A private university has revealed it will be charging £5,000 a year to study, making its tuition fees some of the lowest in the UK.
The announcement came after Edinburgh University revealed it would be charging £9,000 a year, meaning undergraduates could pay up to £36,000 to complete their degree.
BPP University College will charge £5,000 a year for its three year courses and £6,000 a year for two year degrees. Students can opt for the latter and study through the summer - something currently unavailable at most other universities. The university has already seen a 200 per cent increase in applications since last year, suggesting students are willing to bypass traditional universities for a cheaper option.
In an interview with Huffington Post UK, CEO of BPP Carl Lygo said: "We offer the option to work during the summer meaning less fees and students are out in the job market sooner. Two thirds of our applicants apply with this intent."
Another institution not reliant on the government's higher education funding for survival is the University of Buckingham (BU). Both BPP and BU have their own degree-awarding powers granted by the Privy Council, which are reviewed regularly - unlike public universities.
But the private university system has come under fire from unions, politicians and public institutions.
A cross-party early day motion (EDM) against proposals to relax regulations and allow for-profit universities greater access to taxpayers' money has been signed by 124 MPs since June, including Sir Menzies Campbell and Charles Kennedy.
On Monday, Nick Clegg announced schools and colleges should never be run for profit. University and College Union (UCU) general secretary Sally Hunt has called on the deputy prime minister to make the same commitment to further education institutions.
"The privatisation plans endanger the quality and global reputation of UK universities and could see private companies getting rich at the expense of the taxpayer. This is the last thing we need here," she said.
But Lygo insisted private universities have more to offer than the standard degree course offered by public institutions.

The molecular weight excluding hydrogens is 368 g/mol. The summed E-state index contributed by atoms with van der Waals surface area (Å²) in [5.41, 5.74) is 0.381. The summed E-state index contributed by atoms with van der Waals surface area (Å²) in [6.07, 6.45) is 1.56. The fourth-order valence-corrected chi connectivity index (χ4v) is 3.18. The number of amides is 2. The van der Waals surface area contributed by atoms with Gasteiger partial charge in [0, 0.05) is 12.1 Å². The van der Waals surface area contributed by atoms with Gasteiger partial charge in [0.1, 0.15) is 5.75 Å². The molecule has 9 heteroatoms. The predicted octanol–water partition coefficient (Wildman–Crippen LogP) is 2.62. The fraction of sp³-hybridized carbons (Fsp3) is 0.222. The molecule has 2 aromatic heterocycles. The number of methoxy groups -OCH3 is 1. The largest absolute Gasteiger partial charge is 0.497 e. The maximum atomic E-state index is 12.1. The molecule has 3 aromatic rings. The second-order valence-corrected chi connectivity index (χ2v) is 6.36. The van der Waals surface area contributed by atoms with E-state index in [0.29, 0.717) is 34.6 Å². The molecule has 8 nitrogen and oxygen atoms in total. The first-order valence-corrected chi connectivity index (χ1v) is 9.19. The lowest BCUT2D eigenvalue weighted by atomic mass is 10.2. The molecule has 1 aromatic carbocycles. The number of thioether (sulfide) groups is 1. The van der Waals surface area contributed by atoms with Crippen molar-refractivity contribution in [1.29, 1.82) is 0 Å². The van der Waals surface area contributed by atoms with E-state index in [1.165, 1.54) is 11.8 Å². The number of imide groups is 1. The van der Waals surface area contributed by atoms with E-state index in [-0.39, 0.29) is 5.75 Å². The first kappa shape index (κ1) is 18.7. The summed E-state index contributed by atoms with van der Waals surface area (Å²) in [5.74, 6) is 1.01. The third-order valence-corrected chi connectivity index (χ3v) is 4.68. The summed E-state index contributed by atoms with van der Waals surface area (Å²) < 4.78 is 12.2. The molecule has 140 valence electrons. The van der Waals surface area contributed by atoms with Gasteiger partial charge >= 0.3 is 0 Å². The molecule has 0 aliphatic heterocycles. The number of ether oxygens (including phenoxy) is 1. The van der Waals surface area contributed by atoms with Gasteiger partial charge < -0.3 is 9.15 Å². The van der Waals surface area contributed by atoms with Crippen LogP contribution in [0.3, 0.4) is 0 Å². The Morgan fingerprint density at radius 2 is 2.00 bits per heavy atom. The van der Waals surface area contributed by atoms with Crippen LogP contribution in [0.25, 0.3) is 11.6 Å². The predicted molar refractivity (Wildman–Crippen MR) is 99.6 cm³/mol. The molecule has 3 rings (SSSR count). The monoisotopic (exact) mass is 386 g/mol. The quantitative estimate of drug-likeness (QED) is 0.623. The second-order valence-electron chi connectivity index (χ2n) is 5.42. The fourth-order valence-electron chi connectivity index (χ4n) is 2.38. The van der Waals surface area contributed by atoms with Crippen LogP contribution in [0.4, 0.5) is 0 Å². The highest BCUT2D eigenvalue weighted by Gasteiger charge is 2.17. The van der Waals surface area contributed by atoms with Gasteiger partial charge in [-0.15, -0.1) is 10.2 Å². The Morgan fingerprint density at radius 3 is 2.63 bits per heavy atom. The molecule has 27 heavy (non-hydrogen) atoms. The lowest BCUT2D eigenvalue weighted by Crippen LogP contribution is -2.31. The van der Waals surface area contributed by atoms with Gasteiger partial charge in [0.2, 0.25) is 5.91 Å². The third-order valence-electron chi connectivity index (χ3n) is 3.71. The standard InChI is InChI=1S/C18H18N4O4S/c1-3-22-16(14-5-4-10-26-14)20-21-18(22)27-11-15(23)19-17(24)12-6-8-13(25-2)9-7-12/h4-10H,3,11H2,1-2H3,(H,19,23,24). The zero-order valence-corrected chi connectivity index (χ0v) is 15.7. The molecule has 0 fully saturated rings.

"We are very much orientated around training students for a future career in industry, rather than theoretical, essay-based training. Most of the major law and accountancy firms use BPP to recruit their trainees and we have established contacts in both industries. One third of the legal profession train with us and around two thirds of accountants studied for their professional employment qualifications with BPP at some point in their lives. From last years graduates, only seven per cent are still looking for employment."
Despite BPP's cheaper fees, many private university degrees come at a far bigger cost.
In June, an elite-US style university headed by Richard Dawkins announced it would be opening its doors next September - with an £18,000 price tag attached.
A drawback for many students thinking of going private will be that borrowing a student loan to fund a private degree is currently capped at £6,000. Although this is currently under review in the Higher Education White Paper and may be raised to £9,000, the former figure has already been set for 2012/13.
The government have previously committed to promoting greater student choice by opening up the higher education market to alternative providers.
A spokesperson for the Department for Business, Innovation and Skills said: "We set out our plans in the white paper for a greater role for alternative higher education providers offering high quality and innovative teaching, wider choice and good value for students."
Additionally, BPP only offers courses in business and law, although these are available in six UK cities including London, Birmingham, Leeds and Swindon.
Jonathan Tatton, a 20-year-old straight A-student turned down Oxbridge to study law at BPP. He said: "When I chose my degree, employability and job prospects were at the forefront of my mind. I wanted to choose a course that would equip me for a life in a City law firm. But I didn't always plan to go to University, so I guess the traditional idea of the university experience held little appeal for me anyway."
Lygo agreed the courses aren't for everyone. "You don't get the whole student experience. Studying at BPP is more about progressing on to a career than living the student life for three years."
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